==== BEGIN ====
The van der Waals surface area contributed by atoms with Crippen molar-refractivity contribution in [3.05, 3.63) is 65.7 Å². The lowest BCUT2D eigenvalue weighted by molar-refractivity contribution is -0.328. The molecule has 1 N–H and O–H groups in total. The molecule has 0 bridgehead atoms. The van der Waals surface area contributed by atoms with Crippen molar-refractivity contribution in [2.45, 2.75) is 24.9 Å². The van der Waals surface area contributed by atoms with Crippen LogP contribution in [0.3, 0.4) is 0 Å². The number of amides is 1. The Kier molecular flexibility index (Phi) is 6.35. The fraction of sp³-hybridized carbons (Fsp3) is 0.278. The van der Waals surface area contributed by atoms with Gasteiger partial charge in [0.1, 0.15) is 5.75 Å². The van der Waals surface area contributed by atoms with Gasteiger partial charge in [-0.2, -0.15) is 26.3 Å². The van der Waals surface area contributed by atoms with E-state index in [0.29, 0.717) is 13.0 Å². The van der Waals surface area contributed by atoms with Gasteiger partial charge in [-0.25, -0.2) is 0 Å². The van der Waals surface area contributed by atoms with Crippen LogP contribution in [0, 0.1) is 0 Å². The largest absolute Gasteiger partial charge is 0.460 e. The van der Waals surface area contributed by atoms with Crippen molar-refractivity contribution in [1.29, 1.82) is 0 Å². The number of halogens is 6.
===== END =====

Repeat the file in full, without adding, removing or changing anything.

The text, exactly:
The van der Waals surface area contributed by atoms with Crippen molar-refractivity contribution in [3.05, 3.63) is 65.7 Å². The lowest BCUT2D eigenvalue weighted by molar-refractivity contribution is -0.328. The molecule has 1 N–H and O–H groups in total. The molecule has 0 bridgehead atoms. The van der Waals surface area contributed by atoms with Crippen molar-refractivity contribution in [2.45, 2.75) is 24.9 Å². The van der Waals surface area contributed by atoms with Crippen LogP contribution in [0.3, 0.4) is 0 Å². The number of amides is 1. The Kier molecular flexibility index (Phi) is 6.35. The fraction of sp³-hybridized carbons (Fsp3) is 0.278. The van der Waals surface area contributed by atoms with Gasteiger partial charge in [0.1, 0.15) is 5.75 Å². The van der Waals surface area contributed by atoms with Gasteiger partial charge in [-0.2, -0.15) is 26.3 Å². The van der Waals surface area contributed by atoms with E-state index in [0.29, 0.717) is 13.0 Å². The van der Waals surface area contributed by atoms with Gasteiger partial charge in [-0.25, -0.2) is 0 Å². The van der Waals surface area contributed by atoms with Crippen LogP contribution in [0, 0.1) is 0 Å². The largest absolute Gasteiger partial charge is 0.460 e. The van der Waals surface area contributed by atoms with Crippen molar-refractivity contribution in [1.29, 1.82) is 0 Å². The number of halogens is 6.